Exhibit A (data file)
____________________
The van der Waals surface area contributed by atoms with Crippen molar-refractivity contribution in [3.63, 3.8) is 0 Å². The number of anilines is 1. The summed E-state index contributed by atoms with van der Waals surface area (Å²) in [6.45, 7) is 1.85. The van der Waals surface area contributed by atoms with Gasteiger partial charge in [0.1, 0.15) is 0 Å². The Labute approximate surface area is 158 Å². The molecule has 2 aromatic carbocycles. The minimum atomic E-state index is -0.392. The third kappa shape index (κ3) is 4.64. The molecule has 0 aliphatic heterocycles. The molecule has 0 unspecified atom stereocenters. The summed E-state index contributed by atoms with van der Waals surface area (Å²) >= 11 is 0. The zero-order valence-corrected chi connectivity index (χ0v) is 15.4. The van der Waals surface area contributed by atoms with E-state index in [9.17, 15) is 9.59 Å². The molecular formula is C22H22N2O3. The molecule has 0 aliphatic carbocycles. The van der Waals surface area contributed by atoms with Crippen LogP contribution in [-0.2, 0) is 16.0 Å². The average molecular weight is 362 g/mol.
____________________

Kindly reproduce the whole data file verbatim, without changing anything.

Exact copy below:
The van der Waals surface area contributed by atoms with Crippen molar-refractivity contribution in [3.63, 3.8) is 0 Å². The number of anilines is 1. The summed E-state index contributed by atoms with van der Waals surface area (Å²) in [6.45, 7) is 1.85. The van der Waals surface area contributed by atoms with Gasteiger partial charge in [0.1, 0.15) is 0 Å². The Labute approximate surface area is 158 Å². The molecule has 2 aromatic carbocycles. The minimum atomic E-state index is -0.392. The third kappa shape index (κ3) is 4.64. The molecule has 0 aliphatic heterocycles. The molecule has 0 unspecified atom stereocenters. The summed E-state index contributed by atoms with van der Waals surface area (Å²) >= 11 is 0. The zero-order valence-corrected chi connectivity index (χ0v) is 15.4. The van der Waals surface area contributed by atoms with E-state index in [9.17, 15) is 9.59 Å². The molecular formula is C22H22N2O3. The molecule has 0 aliphatic carbocycles. The van der Waals surface area contributed by atoms with Crippen LogP contribution in [-0.2, 0) is 16.0 Å². The average molecular weight is 362 g/mol.